Variceal bleeding is a major complication of cirrhosis, and is associated with a 20% mortality at 6 weeks.
Current international guidelines recommend that patients with cirrhosis are screened by conventional upper endoscopy in order to detect esophageal varices.
The PillCam ESO esophageal capsule endoscope has been shown to be an accurate diagnostic tool for gastroesophageal reflux and Barrett's esophagus.
Dr Eisen and colleagues from Italy compared the PillCam ESO capsule endoscope with conventional upper endoscopy.
The researchers assessed whether this technique detects esophagogastric varices and portal hypertensive gastropathy in patients with cirrhosis.
The research team conducted a pilot trial at 3 sites.
The team included patients with cirrhosis undergoing clinically indicated conventional endoscopy for screening or surveillance for esophageal varices.
The patients underwent a PillCam ESO study followed by conventional upper endoscopy within 48 hours.
|The overall concordance between the methods was 97% for the diagnosis of esophageal varices|
Capsule videos were assessed by an investigator who was blinded to the patient's medical history and endoscopy findings.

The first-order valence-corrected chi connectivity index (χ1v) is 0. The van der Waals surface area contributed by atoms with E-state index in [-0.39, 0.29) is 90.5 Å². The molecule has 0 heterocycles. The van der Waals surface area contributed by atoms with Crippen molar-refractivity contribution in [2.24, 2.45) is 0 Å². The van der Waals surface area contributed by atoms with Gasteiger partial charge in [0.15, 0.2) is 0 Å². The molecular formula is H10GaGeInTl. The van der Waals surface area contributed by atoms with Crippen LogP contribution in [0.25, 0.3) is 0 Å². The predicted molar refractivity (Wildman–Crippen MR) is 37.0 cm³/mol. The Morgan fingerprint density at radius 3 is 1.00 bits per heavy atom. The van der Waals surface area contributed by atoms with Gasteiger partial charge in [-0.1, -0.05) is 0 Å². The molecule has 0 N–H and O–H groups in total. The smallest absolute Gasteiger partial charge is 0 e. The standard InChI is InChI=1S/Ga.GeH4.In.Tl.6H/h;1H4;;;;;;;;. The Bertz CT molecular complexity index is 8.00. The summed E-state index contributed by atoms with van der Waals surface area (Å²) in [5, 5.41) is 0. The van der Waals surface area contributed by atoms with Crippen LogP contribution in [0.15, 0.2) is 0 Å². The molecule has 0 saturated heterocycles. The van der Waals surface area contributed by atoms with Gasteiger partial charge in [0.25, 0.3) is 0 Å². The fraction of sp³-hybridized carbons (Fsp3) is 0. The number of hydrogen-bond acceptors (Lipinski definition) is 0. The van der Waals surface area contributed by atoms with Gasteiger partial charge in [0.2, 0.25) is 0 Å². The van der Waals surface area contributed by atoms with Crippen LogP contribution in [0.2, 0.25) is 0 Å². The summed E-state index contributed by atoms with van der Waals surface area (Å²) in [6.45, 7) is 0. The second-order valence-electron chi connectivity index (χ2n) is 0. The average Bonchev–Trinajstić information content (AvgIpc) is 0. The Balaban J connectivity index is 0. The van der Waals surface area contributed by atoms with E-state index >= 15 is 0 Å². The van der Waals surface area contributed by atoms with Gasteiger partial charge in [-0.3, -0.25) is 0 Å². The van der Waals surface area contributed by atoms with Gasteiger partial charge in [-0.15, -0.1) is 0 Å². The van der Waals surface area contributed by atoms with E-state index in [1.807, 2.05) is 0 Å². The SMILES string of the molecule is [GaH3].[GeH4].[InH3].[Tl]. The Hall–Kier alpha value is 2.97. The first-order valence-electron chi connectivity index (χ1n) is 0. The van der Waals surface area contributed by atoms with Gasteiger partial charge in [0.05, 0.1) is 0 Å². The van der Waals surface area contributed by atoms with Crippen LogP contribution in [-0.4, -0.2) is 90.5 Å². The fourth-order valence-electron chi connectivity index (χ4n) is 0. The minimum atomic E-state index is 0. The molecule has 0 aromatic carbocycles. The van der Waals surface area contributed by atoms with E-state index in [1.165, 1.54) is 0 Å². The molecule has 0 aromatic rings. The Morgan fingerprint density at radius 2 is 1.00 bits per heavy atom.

A total of 23 of the 32 enrolled patients were found to have esophageal varices using both endoscopy techniques.
In 1 patient, PillCam ESO detected small varices that were not seen at conventional endoscopy.
The team noted that the overall concordance between PillCam ESO and conventional endoscopy was 97% for the diagnosis of esophageal varices.
The researchers observed a 91% concordance between PillCam ESO and conventional endoscopy for the diagnosis of portal hypertensive gastropathy.
There were no adverse events related to PillCam ESO endoscopy.
Dr Eisen's team commented, “In a high-prevalence population, PillCam ESO may represent an accurate noninvasive alternative to conventional upper endoscopy for the detection of esophageal varices and portal hypertensive gastropathy.”
“A large-scale trial is underway to validate and expand these findings.”